The African Commission on Human and Peoples’ Rights, Banjul, The Gambia has ordered the government of Libya to suspend the execution of Nigerians on death row in that country. The Commission is the body charged with overseeing states parties’ compliance with their legal obligations under the African Charter on Human and Peoples’ Rights.

The Commission’s order followed a petition filed by the Socio-Economic Rights & Accountability Project (SERAP), through its Solicitor Mr Femi Falana.

In the Provisional Measures with reference number ACHPR/PROVM/LIB/01/75. 09 dated 9 September 2009, and signed by Commissioner Bahame Tom Mukirya NYANDUGA, Acting Chairperson of the African Commission, the Commission said that it is “seriously concerned about the allegations that several Nigerians are held on death row, while others are held in prison under inhuman and degrading treatment in Libya.”

The Provisional Measures reads in part “I have the honour to bring to the Brother Leader’s attention, a complaint submitted in terms of Article 55 of the African Charter on Human and Peoples’ Rights to the African Commission on Human and Peoples’ Rights by the Socio-Economic Rights and Accountability Project (SERAP), a human rights non-governmental organization based in Nigeria against the Great Socialist People’s Libyan Arab Jamahiriya, on behalf of a number of Nigerian nationals alleging that they are currently held in Libyan jails in contravention of their rights guaranteed by the African Charter.”

“The Complaint has been registered as a Communication against Libya. I would also like to inform the Brother Leader that the Communication shall be tabled before the African Commission, for seizure during its next Ordinary Session, which is scheduled to take place from 11-25 November 2009, and will subsequently be sent to the authorities,” the Commission further stated.

The African Commission also said that “In accordance with Rule 111(3) of the Rules of Procedure of the African Commission, I request Brother Leader to intervene in the matter with the view of preventing irreparable damage being caused to the victims while the African Commission inquires about the veracity of the Complaint. The appeal is particularly pertinent in respect of the imprisoned Nigerians, whom the Complainant alleges that they await the death penalty.”

“The African Commission while not expressing its position at this point on the legality of these allegations, wishes to draw the Brother Leader’s attention and the attention of the authorities in Great Socialist People’s Libyan Arab Jamahiriya to Resolution ACHPR/Res. 139 (XXXXIV) 08 adopted at the 44th Ordinary Session of the African Commission on the Moratorium on the Death Penalty in Africa,” the Commission added.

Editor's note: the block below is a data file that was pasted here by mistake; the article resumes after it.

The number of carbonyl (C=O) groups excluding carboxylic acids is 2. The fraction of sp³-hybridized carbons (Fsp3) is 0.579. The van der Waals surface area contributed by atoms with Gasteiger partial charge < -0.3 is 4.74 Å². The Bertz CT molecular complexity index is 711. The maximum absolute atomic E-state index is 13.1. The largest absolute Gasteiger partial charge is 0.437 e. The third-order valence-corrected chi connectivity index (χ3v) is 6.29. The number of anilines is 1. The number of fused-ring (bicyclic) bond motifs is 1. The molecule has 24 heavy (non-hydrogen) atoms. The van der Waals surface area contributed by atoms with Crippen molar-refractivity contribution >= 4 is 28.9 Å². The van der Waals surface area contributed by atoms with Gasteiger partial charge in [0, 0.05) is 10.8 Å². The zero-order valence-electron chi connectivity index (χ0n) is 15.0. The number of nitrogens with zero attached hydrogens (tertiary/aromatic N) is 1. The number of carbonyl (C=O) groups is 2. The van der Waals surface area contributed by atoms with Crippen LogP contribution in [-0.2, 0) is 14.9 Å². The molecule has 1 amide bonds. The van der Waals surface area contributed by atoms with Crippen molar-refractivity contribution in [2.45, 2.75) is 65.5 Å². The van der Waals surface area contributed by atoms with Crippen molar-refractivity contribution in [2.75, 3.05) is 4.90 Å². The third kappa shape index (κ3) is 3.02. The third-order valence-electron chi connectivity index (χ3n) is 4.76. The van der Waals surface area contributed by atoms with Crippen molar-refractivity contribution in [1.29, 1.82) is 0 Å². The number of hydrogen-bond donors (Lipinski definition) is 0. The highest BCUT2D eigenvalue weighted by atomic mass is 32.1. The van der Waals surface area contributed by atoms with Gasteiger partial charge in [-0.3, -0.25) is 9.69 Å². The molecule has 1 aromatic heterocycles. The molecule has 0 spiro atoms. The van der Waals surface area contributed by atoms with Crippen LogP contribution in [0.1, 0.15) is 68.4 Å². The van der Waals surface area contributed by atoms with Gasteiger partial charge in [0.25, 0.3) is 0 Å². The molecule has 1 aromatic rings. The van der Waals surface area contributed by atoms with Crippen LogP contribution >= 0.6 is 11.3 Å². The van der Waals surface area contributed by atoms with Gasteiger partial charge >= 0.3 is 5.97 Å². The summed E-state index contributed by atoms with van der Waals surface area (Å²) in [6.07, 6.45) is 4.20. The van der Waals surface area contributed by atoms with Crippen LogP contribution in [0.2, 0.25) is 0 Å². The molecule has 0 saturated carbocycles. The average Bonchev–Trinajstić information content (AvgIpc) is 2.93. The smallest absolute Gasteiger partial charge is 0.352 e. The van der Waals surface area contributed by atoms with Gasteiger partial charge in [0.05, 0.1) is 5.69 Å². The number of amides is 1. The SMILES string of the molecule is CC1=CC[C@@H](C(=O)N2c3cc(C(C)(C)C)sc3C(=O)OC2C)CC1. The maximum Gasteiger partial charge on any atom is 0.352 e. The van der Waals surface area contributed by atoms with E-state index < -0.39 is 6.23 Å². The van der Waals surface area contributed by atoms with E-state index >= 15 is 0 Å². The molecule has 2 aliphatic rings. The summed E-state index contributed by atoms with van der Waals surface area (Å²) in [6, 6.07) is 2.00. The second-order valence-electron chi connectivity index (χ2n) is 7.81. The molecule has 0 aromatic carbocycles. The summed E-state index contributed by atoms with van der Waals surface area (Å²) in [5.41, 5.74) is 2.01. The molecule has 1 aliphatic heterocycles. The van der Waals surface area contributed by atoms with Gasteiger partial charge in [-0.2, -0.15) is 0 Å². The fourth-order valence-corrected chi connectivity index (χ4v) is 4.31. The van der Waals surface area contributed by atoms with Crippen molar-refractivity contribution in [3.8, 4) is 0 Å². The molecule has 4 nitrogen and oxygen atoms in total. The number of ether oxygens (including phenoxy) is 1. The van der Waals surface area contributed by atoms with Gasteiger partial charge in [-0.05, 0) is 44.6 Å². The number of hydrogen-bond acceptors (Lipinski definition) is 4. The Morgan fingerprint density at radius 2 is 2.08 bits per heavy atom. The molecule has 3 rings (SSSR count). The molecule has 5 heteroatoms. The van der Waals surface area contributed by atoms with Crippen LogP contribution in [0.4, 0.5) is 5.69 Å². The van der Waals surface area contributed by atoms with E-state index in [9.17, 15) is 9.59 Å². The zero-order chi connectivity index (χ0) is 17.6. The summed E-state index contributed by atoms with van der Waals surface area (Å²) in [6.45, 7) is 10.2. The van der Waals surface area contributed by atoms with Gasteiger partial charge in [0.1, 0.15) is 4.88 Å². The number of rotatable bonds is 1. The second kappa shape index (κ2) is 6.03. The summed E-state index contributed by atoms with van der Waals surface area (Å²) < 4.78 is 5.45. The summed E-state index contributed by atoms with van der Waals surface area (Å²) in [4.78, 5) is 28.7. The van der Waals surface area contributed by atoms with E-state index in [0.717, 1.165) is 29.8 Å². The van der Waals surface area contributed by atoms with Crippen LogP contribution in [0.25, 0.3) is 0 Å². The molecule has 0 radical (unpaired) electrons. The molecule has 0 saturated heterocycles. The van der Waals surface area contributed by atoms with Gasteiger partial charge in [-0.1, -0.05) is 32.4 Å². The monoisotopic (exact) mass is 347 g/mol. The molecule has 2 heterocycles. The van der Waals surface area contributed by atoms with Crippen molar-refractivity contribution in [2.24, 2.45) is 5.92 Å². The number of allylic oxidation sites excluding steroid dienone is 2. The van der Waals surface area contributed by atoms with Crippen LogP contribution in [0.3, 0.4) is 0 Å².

“In this regard, the African Commission would be grateful if the Brother Leader would heed its request and suspend the carrying out of the death penalty on the victims, pending the consideration of the Communication. The African Commission would also like to assure the Brother Leader that this Communication would be dealt with expeditiously. I hope this appeal for provisional measures shall receive your positive response.”

The Nigerians covered by the African Commission’s decision include: Adepoju Adebowale; Abdulah Usman; David Okiki Awolabi; Micky Remi; Okuronbo Osazemhide; Gani Olu; Livingstone Kennedy; Ikeoma; Ogurapulu Richard; Don Emmanuel Nwaeueje; James Amala; Declan Nnamdi; Emmanuel Ude; Moses Anigbogu; Ogoubamu; Okhwku Moha; John Andrew; Jude Idahosa; Juliana Okolo, and Luke Ejike.

Reacting to the African Commission’s decision SERAP’s lawyer Mr Femi Falana said that “This is a landmark decision and one which shows the willingness of the African Commission to assert its authority in critical situations such as the present one, in order to ensure full protection of the human rights of the African people, and to hold African governments responsible for their legal obligations and commitments under the African Charter.”
Mr Falana also said that “Justice is long overdue for the Nigerians on death row and in prisons across Libya under very harsh and dehumanising conditions. No human being should be treated unfairly and no one should be denied his/her basic humanity.”

“As the current Chair of the African Union (AU), Libya should now show leadership and good example by taking steps to immediately and fully implement the decision requiring it to stop the execution of the Nigerians on death row, and to uphold the resolutions on moratorium on executions adopted by both the African Commission and the UN General Assembly,” Mr Falana added.

“Also, the time has come for the Nigerian government to show responsibility by publicly expressing support for the African Commission’s decision, and working with the other members of the AU to ensure its full implementation by the Libyan authorities. Ultimately, both Libya and Nigeria must align themselves with the global trend towards abolishing the death penalty,” Mr Falana concluded.

Adetokunbo Mumuni
SERAP Executive Director



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